December 14, 2022
About one in 10 Americans has diabetes, a disorder of blood sugar control that can lead to heart attacks, strokes, kidney failure, blindness and other life-threatening problems. Diabetes can also take a toll on the brain, increasing the risk of dementia. But adopting seven healthy lifestyle measures, including getting a good night’s sleep, exercising regularly and having frequent social interactions, can greatly reduce the risk of dementia in people with diabetes, a new study found.
“For people with type 2 diabetes,” the most common form of diabetes, “the risk of dementia may be greatly reduced by living a healthier lifestyle,” said study author Dr. Yingli Lu, of Shanghai Jiao Tong University School of Medicine in China. “Doctors and other medical professionals who treat people with diabetes should consider recommending lifestyle changes to their patients. Such changes may not only improve overall health, but also contribute to prevention or delayed onset of dementia in people with diabetes.” The findings were published in the journal Neurology.
For this very large study, researchers looked at 167,946 people 60 and older who were part of a large health care database in the United Kingdom. None had Alzheimer’s disease or other forms of dementia at the start of the study. Participants completed detailed health questionnaires and underwent medical checkups and blood tests.
Participants were ranked according to how closely they adhered to seven lifestyle habits known to promote brain health. They included:
- Getting regular physical exercise (at least two-and-a-half hours of moderate exercise or an hour and fifteen minutes of vigorous exercise a week)
- Avoiding sedentary behaviors (watching TV less than four hours a day)
- Getting seven to nine hours of sleep a night
- Eating a heart-healthy diet rich in fruits, vegetables, whole grains and fish and low in processed foods and meats
- Having frequent social contacts, including gathering with friends and family or engaging in social activities at least once a week
- Drinking in moderation (no more than one drink a day for women or two a day for men)
- Not smoking
The researchers found that 4 percent of the people complied with one or two, or none, of the healthy habits, while 11 percent followed three; 22 percent followed four; 30 percent followed five; 24 percent followed six; and 9 percent complied with all seven. Over the next 12 years, a total of 4,351 of those in the study group (167,946 people) developed Alzheimer’s disease or other forms of dementia.
After adjusting for factors like age, education and ethnicity, the researchers found that people who followed all the healthy/recommended habits had a 54 percent lower risk of dementia than those who followed two or fewer. Each additional healthy habit that someone followed was associated with an 11 percent decreased risk of dementia. As earlier studies have shown, having diabetes increased the risk of developing dementia, even if you followed all seven healthy habits, but the more habits you followed, the lower your risk.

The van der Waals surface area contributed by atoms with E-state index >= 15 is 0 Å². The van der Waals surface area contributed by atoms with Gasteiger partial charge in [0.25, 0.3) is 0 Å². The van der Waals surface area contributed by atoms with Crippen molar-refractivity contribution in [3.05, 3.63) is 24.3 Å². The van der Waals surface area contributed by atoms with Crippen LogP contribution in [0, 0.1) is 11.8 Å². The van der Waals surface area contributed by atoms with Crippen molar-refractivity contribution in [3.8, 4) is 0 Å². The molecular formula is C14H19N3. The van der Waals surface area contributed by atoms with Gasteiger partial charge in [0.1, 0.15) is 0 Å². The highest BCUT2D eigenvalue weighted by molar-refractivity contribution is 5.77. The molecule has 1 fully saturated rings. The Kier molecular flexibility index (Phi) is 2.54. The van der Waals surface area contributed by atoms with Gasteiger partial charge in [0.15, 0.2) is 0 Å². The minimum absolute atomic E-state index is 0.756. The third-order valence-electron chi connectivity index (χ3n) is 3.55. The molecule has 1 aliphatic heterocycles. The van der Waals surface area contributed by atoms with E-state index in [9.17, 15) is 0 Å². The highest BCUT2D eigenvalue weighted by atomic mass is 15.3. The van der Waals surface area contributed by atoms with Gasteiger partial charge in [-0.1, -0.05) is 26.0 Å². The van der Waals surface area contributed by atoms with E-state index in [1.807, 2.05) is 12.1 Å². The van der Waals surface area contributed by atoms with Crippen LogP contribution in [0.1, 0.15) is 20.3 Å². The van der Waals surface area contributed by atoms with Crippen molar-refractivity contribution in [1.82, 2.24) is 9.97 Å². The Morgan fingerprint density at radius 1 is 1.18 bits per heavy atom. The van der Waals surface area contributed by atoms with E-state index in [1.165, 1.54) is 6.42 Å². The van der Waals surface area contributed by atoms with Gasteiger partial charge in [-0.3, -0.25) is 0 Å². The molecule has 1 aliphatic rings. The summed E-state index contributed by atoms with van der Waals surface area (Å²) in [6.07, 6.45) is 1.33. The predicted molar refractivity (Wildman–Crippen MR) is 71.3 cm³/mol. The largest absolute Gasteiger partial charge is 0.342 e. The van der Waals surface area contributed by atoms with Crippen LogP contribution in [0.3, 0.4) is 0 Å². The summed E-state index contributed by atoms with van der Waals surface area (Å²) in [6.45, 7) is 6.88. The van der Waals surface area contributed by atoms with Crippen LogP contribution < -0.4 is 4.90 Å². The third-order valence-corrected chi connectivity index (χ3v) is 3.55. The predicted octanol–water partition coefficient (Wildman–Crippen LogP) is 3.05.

The findings are consistent with earlier research showing links between diabetes and dementia, and how lifestyle habits can have a major impact on the risk of developing dementia.
Diabetes is known to be associated with damaged blood vessels throughout the body, including in the brain, and diabetes is already a well known risk factor for dementia. One earlier study found that patients with untreated diabetes developed signs of Alzheimer’s disease 1.6 times faster than people who did not have diabetes. People with Type 2 diabetes should be treated promptly and consistently for their disease, which will not only help to manage their diabetes but may also help keep Alzheimer’s disease and other forms of dementia at bay.
Scientists have also found links between insulin, a crucial hormone that helps the body maintain healthy levels of blood sugar and that is used as a treatment for diabetes, and the memory problems of Alzheimer’s. Preliminary studies even suggest that delivering squirts of aerosolized insulin deep into the nose, where it can easily access the brain, may improve memory and thinking skills in those with Alzheimer’s disease.
Better understanding of the link between diabetes and Alzheimer’s could lead to better treatments for the devastating disease, though more studies are needed before doctors should begin prescribing diabetes drugs for Alzheimer’s. Preventing diabetes in the first place may be one way to help maintain long-term brain health. Keeping weight down, getting regular exercise and eating a Mediterranean-style diet rich in fresh fruits and vegetables may all help to keep diabetes at bay – and in the process may help to stem the memory loss of Alzheimer’s.
By ALZinfo.org, The Alzheimer’s Information Site. Reviewed by Marc Flajolet, Ph.D., Fisher Center for Alzheimer’s Research Foundation at The Rockefeller University.
Source: Bin Wang, Ying Sun, Xiao Tan, Jihui Zhang, Ningjian Wang, Yingli Lu: “Association of Combined Healthy Lifestyle Factors With Incident Dementia in Patients With Type 2 Diabetes.” Neurology, September 14, 2022